Today I heard a cat fight just outside my front window. This caused my dog and cat to begin frantically clawing at the door, wanting to get out in the action. My dog, for her part, had her hackles all raised and was kicking at the air like a bull about to do battle with a matador, barking and farting in tandem. My hero.
A few minutes after the fighting ceased and my house was quiet again, I heard another commotion at the front door that drew the attention of my pets once again- a small kitten’s mew of distress. Oh, goodness. A kitten at my door begging for help. What do I do? Here is how to handle a stray cat at your doorstep when you just don’t know what to do.
Ignore it. Yes, this sounds cruel, but unless you are willing to take the critter in yourself, encouraging them by going outside to see what the matter is will only make things worse. I ignored the meowing at my door, and within moments the meowing stopped. I opened the door and neither my dog, my cat, nor I could find any sign of a cat whatsoever. A cat will eventually wander off (even a kitten) if their calls for help go unnoticed.
If you simply cannot ignore the sounds outside, or if the cat (or kitten) continues to bother your household for more than a few hours, check out the situation, but by all means, once again, unless you are willing to bring the animal inside and care for it yourself, don’t pick up the animal, pet it, or feed it. Once you place out a bowl of even water for the animal, they will linger. Don’t encourage the behavior if you want the animal to leave.
If the cat appears to be hurt, you can take them into your local vet as a stray and have them either care for the animal and place them in a proper home, or humanly euthanize the cat or kitten. Often, stray animals become projects for interns to practice their skills on and make calls for health on. These animals often become blood donor animals that live at the clinic full time, greeting clients and being able to be used for blood donations for emergencies of other animals. Sometimes, taking and leaving a wounded stray at the vet is the best way to give them a chance at life (I wouldn’t recommend taking ALL strays to the vet though- this is just costly for the vet clinics, and they will often turn animals away unless you are willing to pay costs).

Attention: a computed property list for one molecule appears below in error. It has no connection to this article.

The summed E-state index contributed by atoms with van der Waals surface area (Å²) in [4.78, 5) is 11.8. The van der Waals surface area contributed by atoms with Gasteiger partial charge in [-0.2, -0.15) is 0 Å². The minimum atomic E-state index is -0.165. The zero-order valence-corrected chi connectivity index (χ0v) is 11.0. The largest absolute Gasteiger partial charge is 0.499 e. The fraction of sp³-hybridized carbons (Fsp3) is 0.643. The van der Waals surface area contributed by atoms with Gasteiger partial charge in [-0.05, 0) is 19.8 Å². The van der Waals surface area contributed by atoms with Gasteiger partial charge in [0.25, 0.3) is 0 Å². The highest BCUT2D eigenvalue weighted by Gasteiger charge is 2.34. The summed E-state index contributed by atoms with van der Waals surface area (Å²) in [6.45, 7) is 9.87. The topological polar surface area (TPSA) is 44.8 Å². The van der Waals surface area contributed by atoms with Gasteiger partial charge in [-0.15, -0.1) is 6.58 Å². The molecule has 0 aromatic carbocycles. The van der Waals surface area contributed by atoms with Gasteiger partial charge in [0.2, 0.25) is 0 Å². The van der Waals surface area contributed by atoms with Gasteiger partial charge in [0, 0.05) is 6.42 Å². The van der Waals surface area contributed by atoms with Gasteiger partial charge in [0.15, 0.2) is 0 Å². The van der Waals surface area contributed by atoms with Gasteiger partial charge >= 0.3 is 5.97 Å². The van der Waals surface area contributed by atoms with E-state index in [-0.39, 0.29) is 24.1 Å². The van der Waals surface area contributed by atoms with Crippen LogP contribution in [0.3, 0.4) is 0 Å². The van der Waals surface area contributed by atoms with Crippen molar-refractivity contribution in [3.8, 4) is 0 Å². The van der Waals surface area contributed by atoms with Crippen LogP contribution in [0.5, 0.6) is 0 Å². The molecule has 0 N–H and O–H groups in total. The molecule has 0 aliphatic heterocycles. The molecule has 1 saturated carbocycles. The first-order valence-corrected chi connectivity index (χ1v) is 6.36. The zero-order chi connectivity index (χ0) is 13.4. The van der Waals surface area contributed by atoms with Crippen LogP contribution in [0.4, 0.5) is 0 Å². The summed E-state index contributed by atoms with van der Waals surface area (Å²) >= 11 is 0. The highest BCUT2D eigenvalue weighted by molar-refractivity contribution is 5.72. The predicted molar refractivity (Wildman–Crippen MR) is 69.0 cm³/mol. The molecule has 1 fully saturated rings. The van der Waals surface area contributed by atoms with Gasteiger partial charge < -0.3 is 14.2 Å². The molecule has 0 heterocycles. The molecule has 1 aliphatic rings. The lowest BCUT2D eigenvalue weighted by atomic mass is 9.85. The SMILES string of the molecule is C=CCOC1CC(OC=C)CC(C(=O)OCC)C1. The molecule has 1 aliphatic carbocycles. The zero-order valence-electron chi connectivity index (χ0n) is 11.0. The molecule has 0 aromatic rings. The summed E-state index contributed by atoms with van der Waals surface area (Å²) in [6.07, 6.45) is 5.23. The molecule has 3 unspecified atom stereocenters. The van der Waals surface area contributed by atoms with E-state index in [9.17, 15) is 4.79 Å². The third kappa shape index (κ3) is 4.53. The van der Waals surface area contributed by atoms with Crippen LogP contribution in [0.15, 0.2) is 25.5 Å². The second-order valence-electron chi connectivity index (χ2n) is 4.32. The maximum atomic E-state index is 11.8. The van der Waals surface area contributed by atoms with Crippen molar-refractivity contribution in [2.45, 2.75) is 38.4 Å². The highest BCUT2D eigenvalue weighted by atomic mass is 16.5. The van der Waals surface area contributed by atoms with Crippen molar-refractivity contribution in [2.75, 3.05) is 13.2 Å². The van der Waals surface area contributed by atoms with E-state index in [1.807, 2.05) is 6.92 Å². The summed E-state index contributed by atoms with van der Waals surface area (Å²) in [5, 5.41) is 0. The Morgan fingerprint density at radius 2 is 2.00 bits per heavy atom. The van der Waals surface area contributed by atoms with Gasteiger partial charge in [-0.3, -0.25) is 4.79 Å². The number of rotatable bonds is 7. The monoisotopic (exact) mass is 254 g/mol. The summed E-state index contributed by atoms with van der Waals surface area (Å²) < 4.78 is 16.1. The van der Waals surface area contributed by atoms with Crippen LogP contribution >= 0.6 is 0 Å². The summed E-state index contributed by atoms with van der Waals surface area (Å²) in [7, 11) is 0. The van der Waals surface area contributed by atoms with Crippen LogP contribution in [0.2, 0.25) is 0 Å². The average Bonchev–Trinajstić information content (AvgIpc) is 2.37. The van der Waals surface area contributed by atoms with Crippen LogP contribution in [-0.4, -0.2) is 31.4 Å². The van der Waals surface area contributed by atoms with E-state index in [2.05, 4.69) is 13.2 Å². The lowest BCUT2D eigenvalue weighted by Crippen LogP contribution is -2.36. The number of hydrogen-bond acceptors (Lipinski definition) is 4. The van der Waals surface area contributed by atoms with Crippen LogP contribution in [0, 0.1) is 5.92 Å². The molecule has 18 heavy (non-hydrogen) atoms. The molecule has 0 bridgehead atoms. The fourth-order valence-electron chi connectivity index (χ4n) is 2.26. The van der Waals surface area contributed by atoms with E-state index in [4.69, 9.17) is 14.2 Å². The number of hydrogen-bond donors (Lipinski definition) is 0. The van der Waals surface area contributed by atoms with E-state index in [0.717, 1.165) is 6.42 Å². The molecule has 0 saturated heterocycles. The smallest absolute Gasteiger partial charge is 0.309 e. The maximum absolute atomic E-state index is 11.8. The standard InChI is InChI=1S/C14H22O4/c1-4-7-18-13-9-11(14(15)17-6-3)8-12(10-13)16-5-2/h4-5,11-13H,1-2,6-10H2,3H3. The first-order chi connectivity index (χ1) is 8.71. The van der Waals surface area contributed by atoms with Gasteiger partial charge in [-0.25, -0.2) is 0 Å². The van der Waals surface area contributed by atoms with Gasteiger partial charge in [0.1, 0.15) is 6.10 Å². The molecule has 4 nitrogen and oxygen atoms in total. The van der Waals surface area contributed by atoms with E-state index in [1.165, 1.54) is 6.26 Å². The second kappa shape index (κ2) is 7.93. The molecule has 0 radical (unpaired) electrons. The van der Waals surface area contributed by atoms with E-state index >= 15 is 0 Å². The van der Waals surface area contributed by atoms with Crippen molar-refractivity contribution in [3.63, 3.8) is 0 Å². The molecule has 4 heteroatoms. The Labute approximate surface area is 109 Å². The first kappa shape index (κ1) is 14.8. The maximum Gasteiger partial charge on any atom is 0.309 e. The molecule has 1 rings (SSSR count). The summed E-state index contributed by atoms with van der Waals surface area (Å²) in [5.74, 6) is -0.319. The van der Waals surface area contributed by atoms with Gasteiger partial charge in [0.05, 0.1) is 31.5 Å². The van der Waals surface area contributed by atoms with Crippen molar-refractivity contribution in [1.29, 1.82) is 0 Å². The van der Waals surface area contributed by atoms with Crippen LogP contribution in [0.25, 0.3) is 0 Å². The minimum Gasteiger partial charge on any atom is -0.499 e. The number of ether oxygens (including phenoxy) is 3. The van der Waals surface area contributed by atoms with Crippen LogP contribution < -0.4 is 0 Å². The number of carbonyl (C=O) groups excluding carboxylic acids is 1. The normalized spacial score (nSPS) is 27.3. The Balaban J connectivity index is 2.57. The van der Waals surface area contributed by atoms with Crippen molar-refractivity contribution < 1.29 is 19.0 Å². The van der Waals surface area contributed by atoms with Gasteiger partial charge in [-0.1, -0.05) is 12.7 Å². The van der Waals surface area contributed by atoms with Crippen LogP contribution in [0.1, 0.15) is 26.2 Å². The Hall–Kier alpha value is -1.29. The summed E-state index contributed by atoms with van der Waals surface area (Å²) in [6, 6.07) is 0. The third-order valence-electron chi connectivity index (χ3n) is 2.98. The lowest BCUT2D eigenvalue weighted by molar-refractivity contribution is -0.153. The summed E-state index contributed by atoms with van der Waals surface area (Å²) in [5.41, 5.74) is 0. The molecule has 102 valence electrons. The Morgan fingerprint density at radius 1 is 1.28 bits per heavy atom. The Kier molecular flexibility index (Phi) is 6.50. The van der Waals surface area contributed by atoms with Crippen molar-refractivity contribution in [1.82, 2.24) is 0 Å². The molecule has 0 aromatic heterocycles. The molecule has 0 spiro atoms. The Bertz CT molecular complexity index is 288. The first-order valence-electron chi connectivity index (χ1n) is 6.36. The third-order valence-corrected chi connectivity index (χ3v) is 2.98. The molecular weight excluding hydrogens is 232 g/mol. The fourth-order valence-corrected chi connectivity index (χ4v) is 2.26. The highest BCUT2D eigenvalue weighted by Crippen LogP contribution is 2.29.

Call the pound, or take the cat or kitten to the pound if you can catch them. Yes, again, this sounds cruel, but if the animal won’t leave you alone and you don’t want to take in a stray, then what other option do you really have? What sounds worse- ignoring a stray cat that is yowling all day for food and shelter, or taking them to the pound as a stray where they will at the very worst be put out of their misery? As an animal lover, I hate facing this dilemma myself, but when a bothersome stray is involved that I’m not in a situation to keep, it can be the most humane thing you can do.
If against all precaution, you take the animal in and now it has become attached to you, you have two options. You can keep the cat or kitten yourself, or you can hope to find the critter a good home. If the cat has a sickness that can spread to your other cats, then I wouldn’t recommend bringing the animal in no matter how much it begs. However, if you’ve already brought in and cared for the feline, you are now responsible for its well being. If you can’t keep it, you better start looking around for a good home for it.
I would say the best thing to do is ignore a stray cat or kitten in the hopes that it will wander off. Had I answered the kittens mewing, then I know I would have brought the kitten inside, and we would have been left caring for it. Luckily, it left as soon as it arrived, and I checked my garbage cans and dog dishes to make sure there was no food to tempt the kitten to return. A stray will eventually find survival elsewhere if it does not get a response from you, and if not, you have a few options to entertain (however unfavorable) to take care of a stray cat or kitten you just don’t want around.